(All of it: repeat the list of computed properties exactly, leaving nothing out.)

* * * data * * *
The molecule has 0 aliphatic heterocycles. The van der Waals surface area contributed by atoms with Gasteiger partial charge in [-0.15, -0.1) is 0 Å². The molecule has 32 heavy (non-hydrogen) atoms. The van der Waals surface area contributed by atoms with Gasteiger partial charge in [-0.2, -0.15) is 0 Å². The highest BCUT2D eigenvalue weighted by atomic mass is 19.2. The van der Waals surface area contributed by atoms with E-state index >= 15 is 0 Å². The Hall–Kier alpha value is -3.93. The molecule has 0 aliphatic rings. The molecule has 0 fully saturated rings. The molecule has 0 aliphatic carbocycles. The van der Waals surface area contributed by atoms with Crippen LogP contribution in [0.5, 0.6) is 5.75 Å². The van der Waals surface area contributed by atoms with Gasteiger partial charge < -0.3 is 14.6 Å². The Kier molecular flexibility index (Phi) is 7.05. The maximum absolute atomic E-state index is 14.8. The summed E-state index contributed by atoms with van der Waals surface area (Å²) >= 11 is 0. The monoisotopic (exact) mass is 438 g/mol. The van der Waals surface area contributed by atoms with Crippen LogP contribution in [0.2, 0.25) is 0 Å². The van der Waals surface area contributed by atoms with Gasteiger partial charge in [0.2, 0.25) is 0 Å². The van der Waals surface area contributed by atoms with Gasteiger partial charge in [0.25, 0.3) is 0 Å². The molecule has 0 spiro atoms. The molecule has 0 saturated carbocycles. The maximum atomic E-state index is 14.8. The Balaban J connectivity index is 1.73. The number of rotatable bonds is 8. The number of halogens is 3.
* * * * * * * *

The molecule has 0 aliphatic heterocycles. The van der Waals surface area contributed by atoms with Gasteiger partial charge in [-0.15, -0.1) is 0 Å². The molecule has 32 heavy (non-hydrogen) atoms. The van der Waals surface area contributed by atoms with Gasteiger partial charge in [-0.2, -0.15) is 0 Å². The highest BCUT2D eigenvalue weighted by atomic mass is 19.2. The van der Waals surface area contributed by atoms with E-state index >= 15 is 0 Å². The Hall–Kier alpha value is -3.93. The molecule has 0 aliphatic rings. The molecule has 0 fully saturated rings. The molecule has 0 aliphatic carbocycles. The van der Waals surface area contributed by atoms with Crippen LogP contribution in [0.5, 0.6) is 5.75 Å². The van der Waals surface area contributed by atoms with Gasteiger partial charge < -0.3 is 14.6 Å². The Kier molecular flexibility index (Phi) is 7.05. The maximum absolute atomic E-state index is 14.8. The summed E-state index contributed by atoms with van der Waals surface area (Å²) >= 11 is 0. The monoisotopic (exact) mass is 438 g/mol. The van der Waals surface area contributed by atoms with Crippen LogP contribution in [0.2, 0.25) is 0 Å². The van der Waals surface area contributed by atoms with Gasteiger partial charge in [0.2, 0.25) is 0 Å². The van der Waals surface area contributed by atoms with Gasteiger partial charge in [0.25, 0.3) is 0 Å². The molecule has 0 spiro atoms. The molecule has 0 saturated carbocycles. The maximum atomic E-state index is 14.8. The Balaban J connectivity index is 1.73. The number of rotatable bonds is 8. The number of halogens is 3.